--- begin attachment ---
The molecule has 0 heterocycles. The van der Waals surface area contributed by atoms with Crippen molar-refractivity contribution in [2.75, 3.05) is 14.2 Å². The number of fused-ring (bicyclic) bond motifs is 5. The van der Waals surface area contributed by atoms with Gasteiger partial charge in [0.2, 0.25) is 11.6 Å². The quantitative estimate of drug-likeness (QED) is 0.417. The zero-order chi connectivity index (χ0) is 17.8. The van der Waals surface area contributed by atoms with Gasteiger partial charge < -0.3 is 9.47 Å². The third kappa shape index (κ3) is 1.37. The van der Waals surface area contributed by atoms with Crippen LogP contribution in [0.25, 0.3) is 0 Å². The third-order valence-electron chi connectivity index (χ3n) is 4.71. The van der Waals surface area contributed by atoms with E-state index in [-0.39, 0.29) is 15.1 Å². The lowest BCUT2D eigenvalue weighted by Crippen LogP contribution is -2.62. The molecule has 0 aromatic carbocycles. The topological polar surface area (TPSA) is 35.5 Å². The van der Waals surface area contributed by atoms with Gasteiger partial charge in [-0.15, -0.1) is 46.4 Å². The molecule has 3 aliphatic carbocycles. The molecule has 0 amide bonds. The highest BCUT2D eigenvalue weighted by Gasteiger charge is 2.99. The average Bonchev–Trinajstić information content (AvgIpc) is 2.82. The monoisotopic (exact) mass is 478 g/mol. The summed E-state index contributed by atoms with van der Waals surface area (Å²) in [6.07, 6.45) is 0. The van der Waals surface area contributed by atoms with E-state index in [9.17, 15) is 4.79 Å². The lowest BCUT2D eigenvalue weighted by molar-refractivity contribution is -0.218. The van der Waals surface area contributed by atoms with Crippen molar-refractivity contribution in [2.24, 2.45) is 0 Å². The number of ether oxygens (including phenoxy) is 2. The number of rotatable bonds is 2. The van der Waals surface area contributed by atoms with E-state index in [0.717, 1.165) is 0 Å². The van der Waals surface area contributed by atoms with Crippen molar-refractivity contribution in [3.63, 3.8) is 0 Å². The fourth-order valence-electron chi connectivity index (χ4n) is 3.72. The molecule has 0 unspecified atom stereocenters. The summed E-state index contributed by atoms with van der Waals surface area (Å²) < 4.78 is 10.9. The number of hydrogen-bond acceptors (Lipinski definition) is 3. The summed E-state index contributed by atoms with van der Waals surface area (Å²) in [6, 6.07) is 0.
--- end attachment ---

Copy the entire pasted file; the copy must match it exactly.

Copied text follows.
The molecule has 0 heterocycles. The van der Waals surface area contributed by atoms with Crippen molar-refractivity contribution in [2.75, 3.05) is 14.2 Å². The number of fused-ring (bicyclic) bond motifs is 5. The van der Waals surface area contributed by atoms with Gasteiger partial charge in [0.2, 0.25) is 11.6 Å². The quantitative estimate of drug-likeness (QED) is 0.417. The zero-order chi connectivity index (χ0) is 17.8. The van der Waals surface area contributed by atoms with Gasteiger partial charge < -0.3 is 9.47 Å². The third kappa shape index (κ3) is 1.37. The van der Waals surface area contributed by atoms with Crippen LogP contribution in [0.25, 0.3) is 0 Å². The third-order valence-electron chi connectivity index (χ3n) is 4.71. The van der Waals surface area contributed by atoms with E-state index in [-0.39, 0.29) is 15.1 Å². The lowest BCUT2D eigenvalue weighted by Crippen LogP contribution is -2.62. The molecule has 0 aromatic carbocycles. The topological polar surface area (TPSA) is 35.5 Å². The van der Waals surface area contributed by atoms with Gasteiger partial charge in [-0.15, -0.1) is 46.4 Å². The molecule has 3 aliphatic carbocycles. The molecule has 0 amide bonds. The highest BCUT2D eigenvalue weighted by Gasteiger charge is 2.99. The average Bonchev–Trinajstić information content (AvgIpc) is 2.82. The monoisotopic (exact) mass is 478 g/mol. The summed E-state index contributed by atoms with van der Waals surface area (Å²) in [6.07, 6.45) is 0. The van der Waals surface area contributed by atoms with E-state index in [9.17, 15) is 4.79 Å². The lowest BCUT2D eigenvalue weighted by molar-refractivity contribution is -0.218. The van der Waals surface area contributed by atoms with Crippen molar-refractivity contribution in [2.24, 2.45) is 0 Å². The number of ether oxygens (including phenoxy) is 2. The number of rotatable bonds is 2. The van der Waals surface area contributed by atoms with E-state index in [0.717, 1.165) is 0 Å². The van der Waals surface area contributed by atoms with Crippen molar-refractivity contribution in [3.63, 3.8) is 0 Å². The fourth-order valence-electron chi connectivity index (χ4n) is 3.72. The molecule has 0 unspecified atom stereocenters. The summed E-state index contributed by atoms with van der Waals surface area (Å²) < 4.78 is 10.9. The number of hydrogen-bond acceptors (Lipinski definition) is 3. The summed E-state index contributed by atoms with van der Waals surface area (Å²) in [6, 6.07) is 0.